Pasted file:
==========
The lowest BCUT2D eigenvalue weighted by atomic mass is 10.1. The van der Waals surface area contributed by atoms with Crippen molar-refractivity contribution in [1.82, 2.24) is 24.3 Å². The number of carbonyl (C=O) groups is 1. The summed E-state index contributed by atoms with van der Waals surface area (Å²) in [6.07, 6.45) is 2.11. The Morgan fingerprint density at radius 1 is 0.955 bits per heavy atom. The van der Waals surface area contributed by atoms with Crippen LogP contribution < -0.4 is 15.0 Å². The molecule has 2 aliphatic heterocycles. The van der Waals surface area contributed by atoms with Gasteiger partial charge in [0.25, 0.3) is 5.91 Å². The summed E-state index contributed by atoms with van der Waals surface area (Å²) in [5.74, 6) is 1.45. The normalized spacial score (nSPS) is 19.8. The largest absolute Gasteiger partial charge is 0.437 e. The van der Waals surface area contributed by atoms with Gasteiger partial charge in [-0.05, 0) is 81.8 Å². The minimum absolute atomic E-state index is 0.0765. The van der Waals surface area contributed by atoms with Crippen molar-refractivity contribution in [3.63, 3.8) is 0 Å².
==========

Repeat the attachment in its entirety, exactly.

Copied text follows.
The lowest BCUT2D eigenvalue weighted by atomic mass is 10.1. The van der Waals surface area contributed by atoms with Crippen molar-refractivity contribution in [1.82, 2.24) is 24.3 Å². The number of carbonyl (C=O) groups is 1. The summed E-state index contributed by atoms with van der Waals surface area (Å²) in [6.07, 6.45) is 2.11. The Morgan fingerprint density at radius 1 is 0.955 bits per heavy atom. The van der Waals surface area contributed by atoms with Crippen LogP contribution < -0.4 is 15.0 Å². The molecule has 2 aliphatic heterocycles. The van der Waals surface area contributed by atoms with Gasteiger partial charge in [0.25, 0.3) is 5.91 Å². The summed E-state index contributed by atoms with van der Waals surface area (Å²) in [5.74, 6) is 1.45. The normalized spacial score (nSPS) is 19.8. The largest absolute Gasteiger partial charge is 0.437 e. The van der Waals surface area contributed by atoms with Gasteiger partial charge in [-0.05, 0) is 81.8 Å². The minimum absolute atomic E-state index is 0.0765. The van der Waals surface area contributed by atoms with Crippen molar-refractivity contribution in [3.63, 3.8) is 0 Å².